Marzanna: The Witch of Winter that Children light on Fire and Drown (or maybe used to?).
As with all things in popular culture these days- the tradition of Marzanna is marking a new role in many Kindergarten classrooms. Eight years ago, I shadowed a local kindergarten class as they marched down from their elementary school to the local river, where they took a great scarecrow of a woman, named Marzanna, that they had created themselves, who represented winter, and threw her into the flowing waters of the neighborhood for her yearly drowning. Disappointingly, they did not light her on fire first, as is tradition- but looking back that was probably the safer choice. I always thought this might be a little young for children to commit their first murder- and it seems the cultural norms have caught up with my thoughts- as I recently asked my nephew the day after the yearly drowning date of hundreds of Marzannas, how the murder went. I was hoping that now he was almost seven, they may have lit her on fire first! What an experience that would be. But he said, well we threw her in the river, and then we saved her. What? You saved her? Does this mean that winter won’t end this year? What are the ramifications of saving the witch of winter? Is that why it was t-shirt weather yesterday, and there are snow flurries today? How did such a Pagan tradition infiltrate the catholic saturated nation of Poland?
The last question is easy to answer. Originally Poland was Pagan- like over a thousand years ago, but still, traditions die hard here, so it makes sense there may be some leftover- even some having a bit of a resurgence. But let’s go back eight years ago to the suburb of Zielonki to re-visit my first drowing….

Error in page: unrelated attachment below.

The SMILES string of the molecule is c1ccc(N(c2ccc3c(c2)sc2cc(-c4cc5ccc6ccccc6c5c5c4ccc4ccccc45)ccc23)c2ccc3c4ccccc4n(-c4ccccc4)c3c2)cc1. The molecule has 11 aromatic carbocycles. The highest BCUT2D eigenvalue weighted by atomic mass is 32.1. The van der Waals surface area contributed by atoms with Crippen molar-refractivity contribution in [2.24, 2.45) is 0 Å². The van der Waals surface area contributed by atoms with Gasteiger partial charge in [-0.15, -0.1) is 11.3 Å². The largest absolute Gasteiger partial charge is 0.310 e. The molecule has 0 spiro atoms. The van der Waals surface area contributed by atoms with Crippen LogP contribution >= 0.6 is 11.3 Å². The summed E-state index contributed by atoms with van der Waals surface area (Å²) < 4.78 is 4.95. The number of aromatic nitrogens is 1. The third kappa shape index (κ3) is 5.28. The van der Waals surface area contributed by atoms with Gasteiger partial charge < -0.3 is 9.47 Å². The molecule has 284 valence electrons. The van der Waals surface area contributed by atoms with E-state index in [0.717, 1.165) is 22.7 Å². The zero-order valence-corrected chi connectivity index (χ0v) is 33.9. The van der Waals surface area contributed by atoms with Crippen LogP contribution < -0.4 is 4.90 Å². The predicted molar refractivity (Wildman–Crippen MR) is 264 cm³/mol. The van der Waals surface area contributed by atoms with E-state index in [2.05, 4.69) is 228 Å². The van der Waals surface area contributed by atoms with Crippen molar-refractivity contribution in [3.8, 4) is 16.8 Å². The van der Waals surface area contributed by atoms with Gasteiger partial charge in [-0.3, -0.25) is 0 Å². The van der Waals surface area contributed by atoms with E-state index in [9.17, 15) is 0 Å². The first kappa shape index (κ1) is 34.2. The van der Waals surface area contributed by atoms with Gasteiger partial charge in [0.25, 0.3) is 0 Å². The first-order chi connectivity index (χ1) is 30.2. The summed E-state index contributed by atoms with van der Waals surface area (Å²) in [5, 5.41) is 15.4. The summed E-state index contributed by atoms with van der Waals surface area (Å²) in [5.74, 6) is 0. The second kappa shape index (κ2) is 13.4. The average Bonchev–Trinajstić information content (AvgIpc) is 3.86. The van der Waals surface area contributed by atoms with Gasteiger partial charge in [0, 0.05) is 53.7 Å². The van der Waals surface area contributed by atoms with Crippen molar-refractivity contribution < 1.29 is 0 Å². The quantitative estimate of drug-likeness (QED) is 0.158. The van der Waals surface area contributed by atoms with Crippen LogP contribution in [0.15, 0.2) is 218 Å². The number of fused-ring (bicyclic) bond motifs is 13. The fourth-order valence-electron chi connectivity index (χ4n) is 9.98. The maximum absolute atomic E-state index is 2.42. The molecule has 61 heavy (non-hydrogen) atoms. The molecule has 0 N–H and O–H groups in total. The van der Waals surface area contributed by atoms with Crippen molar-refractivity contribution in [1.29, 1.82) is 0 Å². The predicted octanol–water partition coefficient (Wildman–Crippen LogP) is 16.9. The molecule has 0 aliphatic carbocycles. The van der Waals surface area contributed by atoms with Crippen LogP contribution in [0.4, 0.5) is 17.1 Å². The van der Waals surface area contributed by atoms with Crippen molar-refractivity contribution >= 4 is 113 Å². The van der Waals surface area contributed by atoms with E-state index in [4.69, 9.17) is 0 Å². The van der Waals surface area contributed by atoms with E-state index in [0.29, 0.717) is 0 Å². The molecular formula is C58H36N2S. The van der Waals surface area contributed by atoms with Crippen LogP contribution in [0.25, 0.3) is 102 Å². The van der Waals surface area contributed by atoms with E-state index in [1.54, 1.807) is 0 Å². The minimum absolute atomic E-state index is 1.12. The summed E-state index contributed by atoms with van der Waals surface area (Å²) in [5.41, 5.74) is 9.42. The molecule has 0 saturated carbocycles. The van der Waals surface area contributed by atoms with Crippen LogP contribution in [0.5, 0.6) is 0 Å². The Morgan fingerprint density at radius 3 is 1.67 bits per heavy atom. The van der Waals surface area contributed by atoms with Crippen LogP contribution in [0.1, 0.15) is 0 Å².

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Summary: On the first day of spring, all the school children of Krakow take dolls they have made from hay or corn-stalks, and throw them down the river, sometimes even lighting them on fire. These Marzanna dolls, were born from a Pagan tradition, and its quite suprising that they live on in such a Catholic nation. But either way, Marzanna is sacrificed to end the winter, and welcome the spring. You can find out where the closest Marzanna Sacrifice is occuring to you by checking the local papers and schools. Above Photos: I went to the event in Zielonki, a suburb just outside of Krakow, on the first day of spring, to watch the local school children drown their witch.
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Not only in Krakow, but in whole Poland. Marzanna was polish goddess of death and winter.